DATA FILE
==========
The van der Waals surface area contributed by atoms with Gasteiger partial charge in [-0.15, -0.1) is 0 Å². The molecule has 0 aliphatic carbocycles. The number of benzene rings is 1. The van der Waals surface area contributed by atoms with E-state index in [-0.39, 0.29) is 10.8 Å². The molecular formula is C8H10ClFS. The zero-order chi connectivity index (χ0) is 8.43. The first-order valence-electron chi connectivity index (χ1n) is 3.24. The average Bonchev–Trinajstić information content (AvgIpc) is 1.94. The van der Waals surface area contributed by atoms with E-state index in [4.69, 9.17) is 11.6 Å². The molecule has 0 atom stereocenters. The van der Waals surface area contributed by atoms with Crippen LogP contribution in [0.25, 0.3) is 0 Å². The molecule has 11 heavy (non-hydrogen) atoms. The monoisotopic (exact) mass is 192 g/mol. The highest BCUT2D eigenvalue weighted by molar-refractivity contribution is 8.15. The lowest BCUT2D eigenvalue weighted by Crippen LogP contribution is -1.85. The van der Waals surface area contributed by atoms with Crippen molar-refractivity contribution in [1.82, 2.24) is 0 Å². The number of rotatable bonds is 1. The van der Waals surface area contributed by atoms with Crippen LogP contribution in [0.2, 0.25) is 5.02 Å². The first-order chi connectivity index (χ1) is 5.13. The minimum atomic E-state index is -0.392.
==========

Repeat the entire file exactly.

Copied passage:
The van der Waals surface area contributed by atoms with Gasteiger partial charge in [-0.15, -0.1) is 0 Å². The molecule has 0 aliphatic carbocycles. The number of benzene rings is 1. The van der Waals surface area contributed by atoms with E-state index in [-0.39, 0.29) is 10.8 Å². The molecular formula is C8H10ClFS. The zero-order chi connectivity index (χ0) is 8.43. The first-order valence-electron chi connectivity index (χ1n) is 3.24. The average Bonchev–Trinajstić information content (AvgIpc) is 1.94. The van der Waals surface area contributed by atoms with E-state index in [4.69, 9.17) is 11.6 Å². The molecule has 0 atom stereocenters. The van der Waals surface area contributed by atoms with Crippen LogP contribution in [0.25, 0.3) is 0 Å². The molecule has 11 heavy (non-hydrogen) atoms. The monoisotopic (exact) mass is 192 g/mol. The highest BCUT2D eigenvalue weighted by molar-refractivity contribution is 8.15. The lowest BCUT2D eigenvalue weighted by Crippen LogP contribution is -1.85. The van der Waals surface area contributed by atoms with Crippen molar-refractivity contribution in [1.82, 2.24) is 0 Å². The number of rotatable bonds is 1. The van der Waals surface area contributed by atoms with Crippen LogP contribution in [0.2, 0.25) is 5.02 Å². The first-order chi connectivity index (χ1) is 5.13. The minimum atomic E-state index is -0.392.